Model for End-Stage Liver Disease, Model for Liver Transplantation Survival and Donor Risk Index as predictive models of survival after liver transplantation in 1,006 patients

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Citações na Scopus
11
Tipo de produção
article
Data de publicação
2015
Título da Revista
ISSN da Revista
Título do Volume
Editora
HOSPITAL CLINICAS, UNIV SAO PAULO
Autores
ARANZANA, Elisa Maria de Camargo
COPPINI, Adriana Zuolo
RIBEIRO, Mauricio Alves
SZUTAN, Luiz Arnaldo
FERREIRA, Fabio Goncalves
Citação
CLINICS, v.70, n.6, p.413-418, 2015
Projetos de Pesquisa
Unidades Organizacionais
Fascículo
Resumo
OBJECTIVES: Liver transplantation has not increased with the number of patients requiring this treatment, increasing deaths among those on the waiting list. Models predicting post-transplantation survival, including the Model for Liver Transplantation Survival and the Donor Risk Index, have been created. Our aim was to compare the performance of the Model for End-Stage Liver Disease, the Model for Liver Transplantation Survival and the Donor Risk Index as prognostic models for survival after liver transplantation. METHOD: We retrospectively analyzed the data from 1,270 patients who received a liver transplant from a deceased donor in the state of Sao Paulo, Brazil, between July 2006 and July 2009. All data obtained from the Health Department of the State of Sao Paulo at the 15 registered transplant centers were analyzed. Patients younger than 13 years of age or with acute liver failure were excluded. RESULTS: The majority of the recipients had Child-Pugh class B or C cirrhosis (63.5%). Among the 1,006 patients included, 274 (27%) died. Univariate survival analysis using a Cox proportional hazards model showed hazard ratios of 1.02 and 1.43 for the Model for End-Stage Liver Disease and the Model for Liver Transplantation Survival, respectively (p<0.001). The areas under the ROC curve for the Donor Risk Index were always less than 0.5, whereas those for the Model for End-Stage Liver Disease and the Model for Liver Transplantation Survival were significantly greater than 0.5 (p<0.001). The cutoff values for the Model for End-Stage Liver Disease (>29.5; sensitivity: 39.1%; specificity: 75.4%) and the Model for Liver Transplantation Survival (>1.9; sensitivity 63.9%, specificity 54.5%), which were calculated using data available before liver transplantation, were good predictors of survival after liver transplantation (p<0.001). CONCLUSIONS: TheModel for Liver Transplantation Survival displayed similar death prediction performance to that of the Model for End-Stage Liver Disease. A simpler model involving fewer variables, such as the Model for End-Stage Liver Disease, is preferred over a complex model involving more variables, such as the Model for Liver Transplantation Survival. The Donor Risk Index had no significance in post-transplantation survival in our patients.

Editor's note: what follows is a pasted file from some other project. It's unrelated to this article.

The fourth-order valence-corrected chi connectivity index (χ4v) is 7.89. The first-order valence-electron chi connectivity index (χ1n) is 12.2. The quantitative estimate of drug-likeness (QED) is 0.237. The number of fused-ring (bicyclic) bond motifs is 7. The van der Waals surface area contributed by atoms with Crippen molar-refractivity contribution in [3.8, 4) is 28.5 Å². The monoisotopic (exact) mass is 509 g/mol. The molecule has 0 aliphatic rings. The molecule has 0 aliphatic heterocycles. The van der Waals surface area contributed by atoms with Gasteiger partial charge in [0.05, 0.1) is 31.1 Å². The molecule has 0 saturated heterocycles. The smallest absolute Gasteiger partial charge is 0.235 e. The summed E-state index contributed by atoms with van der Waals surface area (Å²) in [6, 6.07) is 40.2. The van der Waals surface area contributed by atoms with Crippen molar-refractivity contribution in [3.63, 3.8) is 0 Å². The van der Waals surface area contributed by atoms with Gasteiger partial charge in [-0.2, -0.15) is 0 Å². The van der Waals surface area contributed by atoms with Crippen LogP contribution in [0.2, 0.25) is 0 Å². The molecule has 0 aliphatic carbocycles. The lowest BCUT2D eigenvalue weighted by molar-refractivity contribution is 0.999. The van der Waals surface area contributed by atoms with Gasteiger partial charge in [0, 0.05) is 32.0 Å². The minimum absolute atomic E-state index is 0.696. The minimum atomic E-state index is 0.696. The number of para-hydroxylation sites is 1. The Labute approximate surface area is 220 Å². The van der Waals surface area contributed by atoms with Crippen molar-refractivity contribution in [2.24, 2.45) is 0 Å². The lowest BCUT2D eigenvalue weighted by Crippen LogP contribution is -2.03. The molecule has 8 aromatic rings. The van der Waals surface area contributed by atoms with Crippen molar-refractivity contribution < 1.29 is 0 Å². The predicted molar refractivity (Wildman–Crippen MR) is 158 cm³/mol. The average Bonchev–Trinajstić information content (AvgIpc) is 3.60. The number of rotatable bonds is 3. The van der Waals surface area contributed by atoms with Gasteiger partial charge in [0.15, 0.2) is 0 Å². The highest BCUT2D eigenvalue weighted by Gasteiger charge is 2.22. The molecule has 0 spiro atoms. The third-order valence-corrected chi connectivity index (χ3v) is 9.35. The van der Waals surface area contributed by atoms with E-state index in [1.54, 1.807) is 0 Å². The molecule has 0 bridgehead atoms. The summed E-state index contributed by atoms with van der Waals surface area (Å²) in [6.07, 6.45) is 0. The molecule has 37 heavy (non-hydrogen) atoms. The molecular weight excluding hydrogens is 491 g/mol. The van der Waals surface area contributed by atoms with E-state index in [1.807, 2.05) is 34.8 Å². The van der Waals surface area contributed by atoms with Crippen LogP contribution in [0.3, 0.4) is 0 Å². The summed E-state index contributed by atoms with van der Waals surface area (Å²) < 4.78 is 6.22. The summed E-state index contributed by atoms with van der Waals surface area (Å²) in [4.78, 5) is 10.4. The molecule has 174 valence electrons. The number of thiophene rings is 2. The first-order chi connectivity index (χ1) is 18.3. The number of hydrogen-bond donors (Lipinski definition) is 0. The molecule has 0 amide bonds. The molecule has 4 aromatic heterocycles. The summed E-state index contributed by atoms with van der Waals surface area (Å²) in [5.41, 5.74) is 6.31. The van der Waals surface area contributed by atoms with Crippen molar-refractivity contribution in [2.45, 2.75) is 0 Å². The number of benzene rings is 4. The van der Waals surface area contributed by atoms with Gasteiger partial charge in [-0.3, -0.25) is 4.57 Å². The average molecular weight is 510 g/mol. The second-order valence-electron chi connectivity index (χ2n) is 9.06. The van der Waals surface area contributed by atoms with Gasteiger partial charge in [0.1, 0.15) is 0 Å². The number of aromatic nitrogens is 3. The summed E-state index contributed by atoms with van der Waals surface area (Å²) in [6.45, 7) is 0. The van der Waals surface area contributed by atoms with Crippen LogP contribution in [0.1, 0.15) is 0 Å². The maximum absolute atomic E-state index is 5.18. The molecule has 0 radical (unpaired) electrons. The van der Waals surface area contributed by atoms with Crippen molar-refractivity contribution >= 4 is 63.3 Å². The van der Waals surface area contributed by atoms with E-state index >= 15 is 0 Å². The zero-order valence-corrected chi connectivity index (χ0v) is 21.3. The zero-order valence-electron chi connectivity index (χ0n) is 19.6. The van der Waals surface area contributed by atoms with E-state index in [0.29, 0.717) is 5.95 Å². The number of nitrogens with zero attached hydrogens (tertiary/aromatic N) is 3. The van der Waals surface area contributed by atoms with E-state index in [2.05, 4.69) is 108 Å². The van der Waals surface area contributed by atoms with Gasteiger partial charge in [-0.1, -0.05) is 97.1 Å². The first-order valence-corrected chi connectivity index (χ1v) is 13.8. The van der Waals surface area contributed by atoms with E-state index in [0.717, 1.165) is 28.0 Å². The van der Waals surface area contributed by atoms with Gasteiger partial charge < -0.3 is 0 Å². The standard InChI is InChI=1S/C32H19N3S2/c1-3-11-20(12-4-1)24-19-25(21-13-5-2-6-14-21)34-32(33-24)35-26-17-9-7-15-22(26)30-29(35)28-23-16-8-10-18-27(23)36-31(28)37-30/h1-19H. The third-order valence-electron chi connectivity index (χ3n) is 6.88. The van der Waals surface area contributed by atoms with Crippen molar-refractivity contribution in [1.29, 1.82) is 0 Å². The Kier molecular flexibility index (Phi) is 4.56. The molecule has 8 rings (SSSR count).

Palavras-chave
Liver transplantation, Models, Statistical, Epidemiological factors, Mortality
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